Prior to her post at Imprint Projects, she led the Los Angeles-based, non-profit organization, the Lucie Foundation, as the Executive Director. The Lucie Foundation’s mission is three tiered: to honor master photographers; to discover and cultivate emerging talent; and to promote the appreciation of photography through various programs, which Jimenez has spearheaded during her tenure. The Lucie Foundation is best known for hosting the annual Lucie Awards and the International Photography Awards, held simultaneously at Carnegie Hall every October. “If the Lucies are the Oscars of the photography world, then Cat Jimenez is its Cecil B. DeMille. Not only does she have an eye for talent, she celebrates it, too. For her hard work and dedication to the craft, she deserves a statue of her own,” says Glenda Bailey, Editor-in-Chief of Harper’s Bazaar.
She has directed and produced content pieces for the most celebrated photographers of the 21st century including Albert Watson, David Bailey, Peter Lindbergh, Patrick Demarchelier, Carrie Mae Weems, Dawoud Bey, Graciela Iturbide, Richard Misrach, Mary Ellen Mark, Nan Goldin, Julius Shulman, Bruce Davidson, William Klein, Duane Michals, Elliot Erwitt, Deborah Turbeville, Tina Barney, Sarah Moon and many more.
In 2009, Ms. Jimenez co-founded the annual, city-wide initiative, Month of Photography Los Angeles which presents 30 days of programming. MOPLA’s mission is to create a comprehensive, citywide, collaborative effort that brings together media partners, galleries, institutions and museums in celebration of the photographic form. From outdoor building projections, artist talks and lectures, to exhibitions and screenings, MOPLA provides a platform for the enthusiast, collectors, emerging photographers, and the seasoned and master shooters. MOPLA is currently undergoing a reboot, post-pandemic and will launch again in 2022.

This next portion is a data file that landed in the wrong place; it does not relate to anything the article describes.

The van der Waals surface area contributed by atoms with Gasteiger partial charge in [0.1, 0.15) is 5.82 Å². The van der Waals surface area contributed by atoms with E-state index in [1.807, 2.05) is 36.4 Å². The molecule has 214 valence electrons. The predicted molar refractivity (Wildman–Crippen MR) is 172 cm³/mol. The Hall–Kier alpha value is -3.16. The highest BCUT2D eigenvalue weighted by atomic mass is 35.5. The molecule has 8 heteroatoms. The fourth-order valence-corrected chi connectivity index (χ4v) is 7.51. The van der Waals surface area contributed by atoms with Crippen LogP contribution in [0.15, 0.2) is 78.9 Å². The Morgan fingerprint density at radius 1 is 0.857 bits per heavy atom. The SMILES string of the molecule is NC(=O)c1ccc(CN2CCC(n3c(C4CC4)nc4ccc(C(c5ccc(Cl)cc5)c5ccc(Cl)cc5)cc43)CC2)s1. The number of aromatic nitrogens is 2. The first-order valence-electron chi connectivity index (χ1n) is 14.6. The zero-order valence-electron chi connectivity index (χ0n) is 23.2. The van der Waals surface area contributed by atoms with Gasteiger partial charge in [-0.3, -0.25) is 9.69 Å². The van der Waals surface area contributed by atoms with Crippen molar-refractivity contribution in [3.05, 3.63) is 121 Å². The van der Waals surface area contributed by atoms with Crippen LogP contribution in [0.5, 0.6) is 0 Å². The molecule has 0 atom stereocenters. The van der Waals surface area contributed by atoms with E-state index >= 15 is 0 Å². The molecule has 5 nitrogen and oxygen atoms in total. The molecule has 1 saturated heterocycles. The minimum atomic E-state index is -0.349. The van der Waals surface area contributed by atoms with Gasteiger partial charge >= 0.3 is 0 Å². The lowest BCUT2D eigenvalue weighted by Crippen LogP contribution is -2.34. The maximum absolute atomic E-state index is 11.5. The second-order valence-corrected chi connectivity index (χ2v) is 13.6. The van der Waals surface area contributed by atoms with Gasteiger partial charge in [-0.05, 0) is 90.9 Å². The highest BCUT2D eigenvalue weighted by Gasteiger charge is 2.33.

Since 2015 to date, she has acted as the Photography Director for the National YoungArts Foundation Young Arts Week in Los Angeles. The organization’s mission is to identify the most accomplished young artists in the visual, literary and performing arts, and provides them with creative and professional development opportunities throughout their careers. Notable alumnae include poet laureate Amanda Gorman, Viola Davis, Doug Aitken, Jason Moran, Billy Porter, Kerry Washington and hundreds more.
In 2021, she served as the Head Judge of Exposure, a new reality show searching for upcoming photographic talent, produced by Westbrook and streaming now on Hulu.
Follow Cat Jiminez on Instagram: @catjimenez